I've seen it done a lot on live classical events where they are re-enforcing the sound and I've always suspected that it was more to do with coverage and redundancy. The problem can easily be that you end up with a "drifting" stereo image (depending on how things are panned). When Decca produced many of their fine operatic recordings of the 60's and 70's, they invariably only had one spot mic per singer and it always sounded fine to me. It does occur that some may be using this technique to have singers "on-axis" all the time particularly if they "sway" about as some classical performers do.
Old 14th October 2013
  #27
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🎧 10 years
Is there any reason you couldn't use a pair of spaced SD omni mics (say 12 to 18") either side of the singer's music stand ? Apart from capturing page turns in dramatic ping-pong stereo, you'd have a fair show of capturing an even voice despite head/torso sway ? I've done so myself with a pair of MKH8020's and it worked well. The trick is avoid spacing them so wide that a 'centred' voice falls into a "hole in the middle"...but they'd have to be spaced pretty wide for that to happen. You get the bonus of no proximity bass tilt, and if placed close enough to the singer their body screens a fair amount of string or piano activity from getting into the spots. I actually prefer waist to chest height, or somewhere close to the edges (side or top) of the music stand, rather than the chest to mouth height for the mic capsules.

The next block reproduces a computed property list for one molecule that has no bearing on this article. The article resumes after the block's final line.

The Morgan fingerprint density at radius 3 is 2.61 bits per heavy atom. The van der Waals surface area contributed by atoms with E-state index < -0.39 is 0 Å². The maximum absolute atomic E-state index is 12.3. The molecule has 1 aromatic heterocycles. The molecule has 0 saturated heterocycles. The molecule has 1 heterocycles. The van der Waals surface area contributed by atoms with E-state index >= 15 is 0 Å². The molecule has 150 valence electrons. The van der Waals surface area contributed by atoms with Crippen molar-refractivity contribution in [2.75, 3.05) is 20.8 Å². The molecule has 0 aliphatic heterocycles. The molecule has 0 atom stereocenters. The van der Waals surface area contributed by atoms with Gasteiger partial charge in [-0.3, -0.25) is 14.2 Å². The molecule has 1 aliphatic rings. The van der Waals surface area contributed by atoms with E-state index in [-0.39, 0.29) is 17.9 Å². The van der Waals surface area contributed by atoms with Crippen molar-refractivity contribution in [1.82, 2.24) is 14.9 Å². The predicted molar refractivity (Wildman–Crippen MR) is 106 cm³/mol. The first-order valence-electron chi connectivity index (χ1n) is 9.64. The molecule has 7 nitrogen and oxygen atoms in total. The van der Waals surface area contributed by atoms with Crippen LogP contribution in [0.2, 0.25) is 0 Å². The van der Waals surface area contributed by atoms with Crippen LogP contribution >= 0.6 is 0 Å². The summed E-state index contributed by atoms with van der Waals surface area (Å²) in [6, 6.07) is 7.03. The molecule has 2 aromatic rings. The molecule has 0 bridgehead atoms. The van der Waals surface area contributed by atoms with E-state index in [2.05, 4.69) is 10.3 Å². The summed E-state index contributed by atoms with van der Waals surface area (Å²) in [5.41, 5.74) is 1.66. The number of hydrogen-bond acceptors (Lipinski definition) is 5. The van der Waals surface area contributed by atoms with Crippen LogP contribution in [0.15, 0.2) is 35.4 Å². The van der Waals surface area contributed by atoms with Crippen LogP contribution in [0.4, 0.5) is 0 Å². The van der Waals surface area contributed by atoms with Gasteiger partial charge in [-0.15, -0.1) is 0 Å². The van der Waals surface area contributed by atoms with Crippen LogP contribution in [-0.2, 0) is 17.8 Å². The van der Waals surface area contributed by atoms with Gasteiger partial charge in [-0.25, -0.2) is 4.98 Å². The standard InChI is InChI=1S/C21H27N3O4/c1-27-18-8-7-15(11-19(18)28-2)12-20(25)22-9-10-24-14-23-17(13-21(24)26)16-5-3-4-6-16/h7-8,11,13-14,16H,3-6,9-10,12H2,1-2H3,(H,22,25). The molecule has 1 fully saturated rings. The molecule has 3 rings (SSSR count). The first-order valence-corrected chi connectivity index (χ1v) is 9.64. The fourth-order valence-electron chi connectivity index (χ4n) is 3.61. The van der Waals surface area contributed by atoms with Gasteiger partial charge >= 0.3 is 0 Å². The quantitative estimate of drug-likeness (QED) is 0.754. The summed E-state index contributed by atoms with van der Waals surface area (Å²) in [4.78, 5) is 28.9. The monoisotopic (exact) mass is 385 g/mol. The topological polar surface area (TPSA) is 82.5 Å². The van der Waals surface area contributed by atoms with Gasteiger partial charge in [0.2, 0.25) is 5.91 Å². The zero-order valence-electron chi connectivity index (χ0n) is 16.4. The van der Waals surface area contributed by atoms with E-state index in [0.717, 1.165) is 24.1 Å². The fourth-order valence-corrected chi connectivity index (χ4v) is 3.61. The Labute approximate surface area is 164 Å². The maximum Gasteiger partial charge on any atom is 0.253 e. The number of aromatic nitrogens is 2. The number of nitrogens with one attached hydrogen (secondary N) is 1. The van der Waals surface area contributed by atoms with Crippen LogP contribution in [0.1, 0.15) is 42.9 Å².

With an ORTF vocal spot pair you'd get accurate (Dramatic !) tracking of head/torso movement...which I guess you could always minimize in post by folding the left and right components together somewhat, to make it a 10 degree arc rather than a 180 degree one ? I just like the even tonality of a close miked omni or two..... A pair of wide cardioids such as CM3's could be a fair compromise too ?
Old 15th October 2013
  #28
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🎧 10 years
There's an audio sample of omni SD vocal spots, just above waist height, either side of music stand......although quite a few feet further back from the music stand, so apologies for my failed memory of the placement until reminded by the earlier thread details ! Voice mics are Line Audio OM1's. Singer is Greta Bradman, recorded in July 2013...from another previous thread in this forum, first posting:https://gearspace.com/board/remote-p...-om1-pair.html

Last edited by studer58; 15th October 2013 at 01:57 PM.. Reason: inaccuracy correction
Old 16th October 2013
  #29
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3 Reviews written
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I am a bit late to this thread, but this caught my eye (from kingplaya's post):

"vertically placed tater..."

:-)
Old 16th October 2013
  #30
Gear Addict
 
🎧 10 years
Regarding the 12 - 18 inch spacing suggested above, vs. the closer spacing (say, 6 inches) mentioned earlier....

Which would be less sensitive to horizontal movement of the singer? I'm not sure how to think about it. I could imagine very widely spaced mics, and then think that movement that a singer might do would be a small percentage of the wide horizontal spacing, so may not be so distracting. On the other hand, I could think that, if mics were very close together, the signal captured by each one would be very similar, hence any movement may not be so distracting.

I'm thinking that at least one of those lines of thinking must be wrong.

Thank you.

Regards,

DG